Fishing has been an important source of food since the early days of mankind. Countless people depend on fishers that work far away from home on dangerous seas to provide healthy food. Full of passion that is often passed down from generation to generation. However, this story is often distorted by messages about fishing without the right context. That is why, at the start of the pelagic fishing season in the Channel, we would like to tell you our story.
Pelagic fish are seasonally abundant in specific areas. This also means that the quality of some pelagic fish species is much better at certain times and in specific areas than in other places. PFA members want to provide the best quality of fish. Especially because the vast majority of this fish ends up in places where it makes a huge contribution to food security as the healthiest and most affordable form of daily healthy protein.
That is why a lot of PFA members’ vessels will be fishing in the English Channel in the coming weeks: it is currently the best season to fish the Channel herring – part of the MSC-certified North Sea herring stock.
There is always a lot of attention for ‘big vessels’ fishing at this time of year. Therefore, we would like to take you with us on our Channel fishing trips the coming weeks to show you that there is more to see than just the size of the vessels:
Our vessels are big and can catch a lot of fish. This is true, but it should be added that the stocks that our vessels fish for are also huge. PFA members are specialized in fishing pelagic fish, such as herring, mackerel and blue whiting. These pelagic species are known to migrate through the water column (between the seabed and the surface) in huge numbers and from stocks that constitute a massive biomass. Shoals can be as big as the island of Malta.
Each year, independent fisheries scientists advise on how much fish can be fished sustainably and responsibly. Managers (the national administrations) use this scientific advice as a basis for determining how much can be fished: the Total Allowable Catch (TAC) for each stock for the next calendar year.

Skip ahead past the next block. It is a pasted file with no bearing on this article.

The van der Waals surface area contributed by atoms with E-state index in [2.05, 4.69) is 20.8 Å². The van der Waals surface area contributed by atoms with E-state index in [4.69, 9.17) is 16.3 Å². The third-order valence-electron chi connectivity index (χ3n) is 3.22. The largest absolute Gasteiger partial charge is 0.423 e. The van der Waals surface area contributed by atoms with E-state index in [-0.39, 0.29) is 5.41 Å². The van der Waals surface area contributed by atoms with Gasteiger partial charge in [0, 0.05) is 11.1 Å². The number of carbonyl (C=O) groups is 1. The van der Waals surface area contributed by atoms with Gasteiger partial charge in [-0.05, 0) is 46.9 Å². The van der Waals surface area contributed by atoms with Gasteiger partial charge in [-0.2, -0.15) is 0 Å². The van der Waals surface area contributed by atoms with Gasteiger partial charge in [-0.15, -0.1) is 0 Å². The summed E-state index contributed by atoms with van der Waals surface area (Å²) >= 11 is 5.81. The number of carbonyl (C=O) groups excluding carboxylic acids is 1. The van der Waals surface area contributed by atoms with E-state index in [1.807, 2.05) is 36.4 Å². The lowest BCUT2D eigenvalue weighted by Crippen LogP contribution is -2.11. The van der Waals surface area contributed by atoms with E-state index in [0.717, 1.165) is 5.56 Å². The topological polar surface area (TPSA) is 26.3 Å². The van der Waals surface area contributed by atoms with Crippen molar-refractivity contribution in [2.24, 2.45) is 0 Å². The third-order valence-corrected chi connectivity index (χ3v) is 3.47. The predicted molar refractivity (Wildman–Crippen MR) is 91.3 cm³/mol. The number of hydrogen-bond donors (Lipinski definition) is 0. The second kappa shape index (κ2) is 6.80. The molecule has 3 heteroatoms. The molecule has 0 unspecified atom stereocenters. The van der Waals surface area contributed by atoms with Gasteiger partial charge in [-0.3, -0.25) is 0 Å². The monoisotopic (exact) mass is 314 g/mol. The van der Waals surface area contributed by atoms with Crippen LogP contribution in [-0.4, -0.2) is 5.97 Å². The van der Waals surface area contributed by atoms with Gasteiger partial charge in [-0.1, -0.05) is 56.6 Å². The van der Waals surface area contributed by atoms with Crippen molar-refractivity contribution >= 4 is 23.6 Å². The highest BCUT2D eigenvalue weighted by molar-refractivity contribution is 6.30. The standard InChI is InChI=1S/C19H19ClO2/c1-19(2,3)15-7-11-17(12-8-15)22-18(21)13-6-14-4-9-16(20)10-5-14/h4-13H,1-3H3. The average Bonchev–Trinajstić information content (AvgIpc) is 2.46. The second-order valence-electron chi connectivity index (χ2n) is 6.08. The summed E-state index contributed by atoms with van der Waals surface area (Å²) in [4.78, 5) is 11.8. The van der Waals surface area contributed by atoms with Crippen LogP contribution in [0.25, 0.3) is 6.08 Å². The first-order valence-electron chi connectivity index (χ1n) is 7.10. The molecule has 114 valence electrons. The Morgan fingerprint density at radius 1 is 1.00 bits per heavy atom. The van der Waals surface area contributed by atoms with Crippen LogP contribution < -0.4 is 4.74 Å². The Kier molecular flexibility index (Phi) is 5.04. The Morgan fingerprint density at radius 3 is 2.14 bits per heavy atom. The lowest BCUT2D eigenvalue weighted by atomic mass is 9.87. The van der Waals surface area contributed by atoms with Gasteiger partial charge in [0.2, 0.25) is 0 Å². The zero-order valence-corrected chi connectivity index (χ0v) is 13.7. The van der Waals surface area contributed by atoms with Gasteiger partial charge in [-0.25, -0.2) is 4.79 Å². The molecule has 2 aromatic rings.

For example, the leading independent scientific body for fisheries, the International Council for the Exploration of the Sea (ICES), advises that almost 32% more North Sea herring can be fished in 2024 than in 2023, i.e. 532 166 tonnes from the 1 480 607 tonnes of the spawning biomass. Strict EU quotas ensure that EU vessels cannot catch more than is ecologically responsible.
Despite concerns by some that large vessels or “supertrawlers” are less sustainable than smaller vessels, there is in fact a very sustainable story behind the size of our vessels.
Freezer trawlers are very innovative and efficient. Because pelagic fish swim in huge, homogeneous shoals, vessels from PFA members can fish very selectively. Thanks to the high-tech equipment such as sonar, and the experience of the crew, pelagic fishing is more than 99% selective.
Then there is the question of why freezer trawlers are bigger than other vessels. It’s actually very simple: they are unique for the processing and freezing space onboard, which makes up around 70% of the vessel’s size. This onboard freezing, packaging and storage helps to reduce the carbon footprint of the fishing operation. Many studies indicate that pelagic fish have one of the very lowest CO2 emissions of all animal protein productions.
The scale of pelagic fishing makes it a matter of teamwork: on average 35-50 crew members brave the elements to catch and store the fish. It is hard, but rewarding work.
Science-based quotas are important to keep fish stocks healthy, and PFA members fish within the allocated quotas set by the European Union. Pelagic fishing is also one of the most tightly controlled fishing activities in the world. Because pelagic vessels are fewer in number than small-scale vessels – PFA members have 17 freezer trawlers in total – they are more easily monitored. PFA members’ vessels are regularly inspected at sea by the fisheries control authorities of EU Member States.
The PFA and its members highlight the importance of this to ensure that future generations can also benefit from the sea as a source of food and income.
In pelagic fishing, it is an economic necessity to apply economies of scale due to the very large volumes involved and tough international competition in the seafood market, but this has a lot of positive impact on global food security. As a result, the price of pelagic fish is very low and affordable.
Around 90 percent of our fish goes to markets outside Europe, especially to African countries where food security is not always certain. On a daily basis, PFA members provide around 5 million meals of fish per day in countries where there is the greatest need for affordable food. Pelagic fish also is very healthy because it contains high-quality proteins, vitamins, and minerals, together with high levels of Omega 3 fatty acids that are an essential part of a healthy diet.
Keep an eye on our online channels in the coming weeks to learn more about these topics and our fishing activities in the Channel!
Learn more about our 5 topics of the Pelagic Picture:
Date Posted: 16th November 2023